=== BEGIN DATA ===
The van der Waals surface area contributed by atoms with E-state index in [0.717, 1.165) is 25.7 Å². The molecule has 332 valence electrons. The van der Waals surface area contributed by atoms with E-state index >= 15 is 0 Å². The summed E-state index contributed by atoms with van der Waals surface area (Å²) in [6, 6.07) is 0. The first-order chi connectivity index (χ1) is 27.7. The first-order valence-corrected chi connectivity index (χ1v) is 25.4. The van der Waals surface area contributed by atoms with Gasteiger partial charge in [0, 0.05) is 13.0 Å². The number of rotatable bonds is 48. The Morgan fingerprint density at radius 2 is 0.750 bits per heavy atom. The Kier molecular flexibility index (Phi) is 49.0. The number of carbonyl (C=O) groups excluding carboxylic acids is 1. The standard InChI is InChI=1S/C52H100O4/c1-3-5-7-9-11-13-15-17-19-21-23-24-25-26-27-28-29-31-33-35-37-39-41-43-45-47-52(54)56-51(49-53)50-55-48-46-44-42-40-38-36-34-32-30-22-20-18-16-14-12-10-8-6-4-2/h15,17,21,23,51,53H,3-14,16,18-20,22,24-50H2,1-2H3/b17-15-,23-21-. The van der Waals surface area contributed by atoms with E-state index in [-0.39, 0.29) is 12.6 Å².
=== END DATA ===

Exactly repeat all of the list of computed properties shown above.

The van der Waals surface area contributed by atoms with E-state index in [0.717, 1.165) is 25.7 Å². The molecule has 332 valence electrons. The van der Waals surface area contributed by atoms with E-state index >= 15 is 0 Å². The summed E-state index contributed by atoms with van der Waals surface area (Å²) in [6, 6.07) is 0. The first-order chi connectivity index (χ1) is 27.7. The first-order valence-corrected chi connectivity index (χ1v) is 25.4. The van der Waals surface area contributed by atoms with Gasteiger partial charge in [0, 0.05) is 13.0 Å². The number of rotatable bonds is 48. The Morgan fingerprint density at radius 2 is 0.750 bits per heavy atom. The Kier molecular flexibility index (Phi) is 49.0. The number of carbonyl (C=O) groups excluding carboxylic acids is 1. The standard InChI is InChI=1S/C52H100O4/c1-3-5-7-9-11-13-15-17-19-21-23-24-25-26-27-28-29-31-33-35-37-39-41-43-45-47-52(54)56-51(49-53)50-55-48-46-44-42-40-38-36-34-32-30-22-20-18-16-14-12-10-8-6-4-2/h15,17,21,23,51,53H,3-14,16,18-20,22,24-50H2,1-2H3/b17-15-,23-21-. The van der Waals surface area contributed by atoms with E-state index in [-0.39, 0.29) is 12.6 Å².